The MOST important thing to know if you want to sell anything, make an impact, and move anyone

comments 7
Adding Value / Improve Online Efficiency / Promotion / Selling

Whether we like to think it or not, we’re all ’salespeople’ in some way or another. This is the case, even if we don’t like to call it ’sales’ and even if no money is exchanging hands.

In some form or another, it is very often required of us that we sell ourselves (interviews, dating, meeting new people, and landing jobs) and our products (services, books, products).

On ‘Enthusing’ People

Any kind of ‘selling’ involves the process of ‘enthusing’ other people in some way. I.e. moving others to be enthusiastic about something – and often to the extent that they are willing to pay for the value at stake.

Think about the last time you needed to generate enthusiasm in someone else. I’ll bet it was pretty recently, and you’ve probably had to at least contemplate the importance of enthusing other people many times in the past.

The truth is, moving other people is pretty damn important for moving ahead, making an impact and improving the lives of others.

What is the benefit of what you provide, to the user?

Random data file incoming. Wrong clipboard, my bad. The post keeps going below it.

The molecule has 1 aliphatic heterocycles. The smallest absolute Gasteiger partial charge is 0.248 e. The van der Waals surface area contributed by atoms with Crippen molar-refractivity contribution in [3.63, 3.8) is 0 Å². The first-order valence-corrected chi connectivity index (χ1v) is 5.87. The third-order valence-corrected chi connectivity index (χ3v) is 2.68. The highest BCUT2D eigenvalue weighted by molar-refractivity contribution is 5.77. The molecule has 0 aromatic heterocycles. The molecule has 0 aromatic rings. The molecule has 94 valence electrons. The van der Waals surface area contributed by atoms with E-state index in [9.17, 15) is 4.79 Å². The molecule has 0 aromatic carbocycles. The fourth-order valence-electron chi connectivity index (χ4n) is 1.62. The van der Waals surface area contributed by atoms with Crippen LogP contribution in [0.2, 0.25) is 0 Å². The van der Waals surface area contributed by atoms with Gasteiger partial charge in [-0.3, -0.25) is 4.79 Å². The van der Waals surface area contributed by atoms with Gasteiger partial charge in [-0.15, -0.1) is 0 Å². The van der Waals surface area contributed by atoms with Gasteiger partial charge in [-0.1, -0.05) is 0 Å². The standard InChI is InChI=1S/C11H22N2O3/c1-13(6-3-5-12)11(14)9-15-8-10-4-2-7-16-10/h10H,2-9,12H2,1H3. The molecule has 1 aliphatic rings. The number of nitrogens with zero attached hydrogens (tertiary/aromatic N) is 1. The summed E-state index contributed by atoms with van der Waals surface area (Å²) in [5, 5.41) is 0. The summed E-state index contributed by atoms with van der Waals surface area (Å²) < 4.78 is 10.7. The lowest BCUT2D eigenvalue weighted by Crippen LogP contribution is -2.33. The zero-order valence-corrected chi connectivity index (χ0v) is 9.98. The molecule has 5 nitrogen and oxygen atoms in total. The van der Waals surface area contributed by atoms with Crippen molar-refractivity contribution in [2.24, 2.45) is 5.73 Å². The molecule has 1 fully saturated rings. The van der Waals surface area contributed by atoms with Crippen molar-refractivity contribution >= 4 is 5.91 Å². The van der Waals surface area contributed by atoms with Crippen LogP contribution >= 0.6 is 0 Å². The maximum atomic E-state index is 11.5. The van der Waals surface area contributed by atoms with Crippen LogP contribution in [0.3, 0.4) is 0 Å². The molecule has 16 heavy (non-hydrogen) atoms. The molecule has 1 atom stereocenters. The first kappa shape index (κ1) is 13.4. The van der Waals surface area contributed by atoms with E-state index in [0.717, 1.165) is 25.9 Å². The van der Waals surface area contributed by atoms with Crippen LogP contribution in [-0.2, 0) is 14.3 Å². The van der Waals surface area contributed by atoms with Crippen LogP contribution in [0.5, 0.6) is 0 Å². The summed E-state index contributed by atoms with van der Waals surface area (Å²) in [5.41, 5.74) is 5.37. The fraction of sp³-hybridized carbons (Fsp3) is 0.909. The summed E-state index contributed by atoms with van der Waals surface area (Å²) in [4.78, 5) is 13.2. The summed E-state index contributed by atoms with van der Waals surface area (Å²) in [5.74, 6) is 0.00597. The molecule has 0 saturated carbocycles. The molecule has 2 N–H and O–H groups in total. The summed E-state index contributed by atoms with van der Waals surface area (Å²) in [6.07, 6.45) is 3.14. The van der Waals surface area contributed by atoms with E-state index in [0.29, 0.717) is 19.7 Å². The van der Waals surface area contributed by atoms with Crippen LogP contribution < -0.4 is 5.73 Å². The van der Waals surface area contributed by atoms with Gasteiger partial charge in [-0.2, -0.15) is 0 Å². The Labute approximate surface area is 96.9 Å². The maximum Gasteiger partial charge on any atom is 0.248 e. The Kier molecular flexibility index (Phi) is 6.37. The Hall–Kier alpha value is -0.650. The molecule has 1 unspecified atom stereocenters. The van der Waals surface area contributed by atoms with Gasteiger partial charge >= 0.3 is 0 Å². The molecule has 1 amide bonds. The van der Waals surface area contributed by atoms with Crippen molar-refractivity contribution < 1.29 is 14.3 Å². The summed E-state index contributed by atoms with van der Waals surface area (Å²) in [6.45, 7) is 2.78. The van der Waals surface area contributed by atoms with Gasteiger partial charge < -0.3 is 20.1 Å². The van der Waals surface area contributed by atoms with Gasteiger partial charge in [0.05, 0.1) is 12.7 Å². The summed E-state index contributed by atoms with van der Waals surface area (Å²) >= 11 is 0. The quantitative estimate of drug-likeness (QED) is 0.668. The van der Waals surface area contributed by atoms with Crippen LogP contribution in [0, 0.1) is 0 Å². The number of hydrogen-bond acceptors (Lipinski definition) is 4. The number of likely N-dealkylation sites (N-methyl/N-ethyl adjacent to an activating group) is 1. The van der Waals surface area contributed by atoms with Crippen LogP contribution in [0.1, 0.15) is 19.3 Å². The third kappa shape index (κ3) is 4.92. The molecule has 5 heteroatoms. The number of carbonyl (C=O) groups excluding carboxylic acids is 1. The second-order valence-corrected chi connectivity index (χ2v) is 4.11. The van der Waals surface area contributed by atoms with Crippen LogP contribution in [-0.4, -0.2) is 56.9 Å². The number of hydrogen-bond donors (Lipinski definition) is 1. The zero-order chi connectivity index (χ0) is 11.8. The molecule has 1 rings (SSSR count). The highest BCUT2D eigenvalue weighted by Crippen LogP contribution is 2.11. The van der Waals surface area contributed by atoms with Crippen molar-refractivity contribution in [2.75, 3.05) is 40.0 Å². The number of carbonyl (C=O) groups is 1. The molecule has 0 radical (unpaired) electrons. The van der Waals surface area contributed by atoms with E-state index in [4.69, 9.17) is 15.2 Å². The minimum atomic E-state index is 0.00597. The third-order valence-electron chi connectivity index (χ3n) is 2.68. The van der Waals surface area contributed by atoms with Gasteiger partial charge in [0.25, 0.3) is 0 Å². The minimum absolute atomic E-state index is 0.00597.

Just yesterday I received an email from someone looking to ’sell’ me on a new event that they wanted me to attend. The trouble is, it looked interesting, but I wasn’t particularly enthusiastic about the project, nor was I moved to take action and buy a ticket.

The reason?

The email lacked the absolute crucial ingredient you need for enthusing anybody: the benefit to me of what they were offering.

Persuading anybody means presenting the benefits, with clarity, to the user. In the case of the email I received yesterday, the user is me. The sender did not make the benefits I would receive of what they were presenting absolutely clear. I was therefore not sold.

But people aren’t motivated by selfishness, are they?

Some of you may be getting hot under the collar at what appears to be my support of outright selfishness, lack of compassion for others and perhaps a sprinkling of psychopathy.

The truth is, we’re all motivated by helping others and contributing to the world around us. Absolutely. But we are hard-wired as adult humans (as a survival mechanism built into our development as a species) to protect and nourish ourselves first. Our denial of this can lead to us restricting ourselves and moving ahead.

Being aware of how your user will benefit is the opposite of selfish anyway. You need to care for your audience and those you are moving. This is a form of compassion.

So back to benefits. If you want to move someone, you need to first play to their self-interest. Benefits do this.

If you can make it obvious as to how someone will directly benefit from what it is you are offering them, whether through making them more successful, happier, time rich, or more in touch with others, you will inspire action in others, and you will succeed.

But first, you need a product that actually provides real benefits to particular people. That’s for another post.

What if the benefits aren’t obvious?

Benefits are more obvious in some products or services than others.